50 year ago on 11 May 1965 Flora the Red Menace opened on Broadway.  It was the first John Kander and Fred Ebb collaboration to be produced and the Broadway debut of a nineteen year old Liza Minnelli.  However, she had already appeared in London in 1964 when she starred with her mother at the London Palladium where she was instantly recognised as a budding star.

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Although not a hit – Flora the Red Menace ran for only 87 performances- it earned Minnelli a Tony (at that time the youngest person to get the award) and gave Kander and Ebb the foot in the door of future success.

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Of course, publicity wise much had been made of Liza’s heredity and for many years she would be known as Judy Garland’s daughter.  Luckily her talent eventually set her free of that label.

Liza had trained at New York’s High School of Performing Arts and performed in stock in Cape Cod.  She was developing into a good dancer and made her first New York appearance in the leading role of the Off-Broadway revival of Best Foot Forward in 1963 and received a Theatre World newcomer’s award.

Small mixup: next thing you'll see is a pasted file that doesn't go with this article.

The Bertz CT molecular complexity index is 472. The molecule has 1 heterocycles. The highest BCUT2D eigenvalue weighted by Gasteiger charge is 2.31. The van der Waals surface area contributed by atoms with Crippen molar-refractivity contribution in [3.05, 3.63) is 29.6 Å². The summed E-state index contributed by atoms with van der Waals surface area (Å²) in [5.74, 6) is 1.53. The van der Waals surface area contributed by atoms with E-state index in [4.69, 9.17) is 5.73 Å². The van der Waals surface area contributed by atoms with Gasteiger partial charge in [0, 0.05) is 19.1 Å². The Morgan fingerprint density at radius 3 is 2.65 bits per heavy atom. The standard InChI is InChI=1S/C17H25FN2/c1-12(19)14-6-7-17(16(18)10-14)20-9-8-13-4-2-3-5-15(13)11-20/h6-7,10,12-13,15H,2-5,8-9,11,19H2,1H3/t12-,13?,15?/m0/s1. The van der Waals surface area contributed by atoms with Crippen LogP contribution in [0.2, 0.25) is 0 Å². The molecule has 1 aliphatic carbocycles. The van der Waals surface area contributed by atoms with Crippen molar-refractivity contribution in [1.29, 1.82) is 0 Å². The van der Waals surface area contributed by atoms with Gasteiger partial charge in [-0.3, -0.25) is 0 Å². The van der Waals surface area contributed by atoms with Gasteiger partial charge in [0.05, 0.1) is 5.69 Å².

Kander and Ebb had been collaborating for three years by the time this show was produced.  They had worked on a project (Golden Gate) with Harold Prince but it was not produced.  But Prince had faith in them and produced Flora and straight away after offered them Cabaret, and as they say ‘the rest is history’.  Interestingly, both Flora and Cabaret are political shows, the latter about the rise of the Nazi regime, the former, the feared rise of communism.


The connection of Minnelli and Kander and Ebb continued with special material and the song ‘Maybe this time’ which she recorded for an album and had interpolated into the film of Cabaret.  There Emmy award TV special Liza with a Z perhaps shows her at the peak of her career.

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Fred Ebb died in 2004 but a show they wrote prior to that, The Visit, is now making its Broadway debut starring their other favoured lady, Chita Rivera.

RSB                                                       Illustrations from the Trust’s archive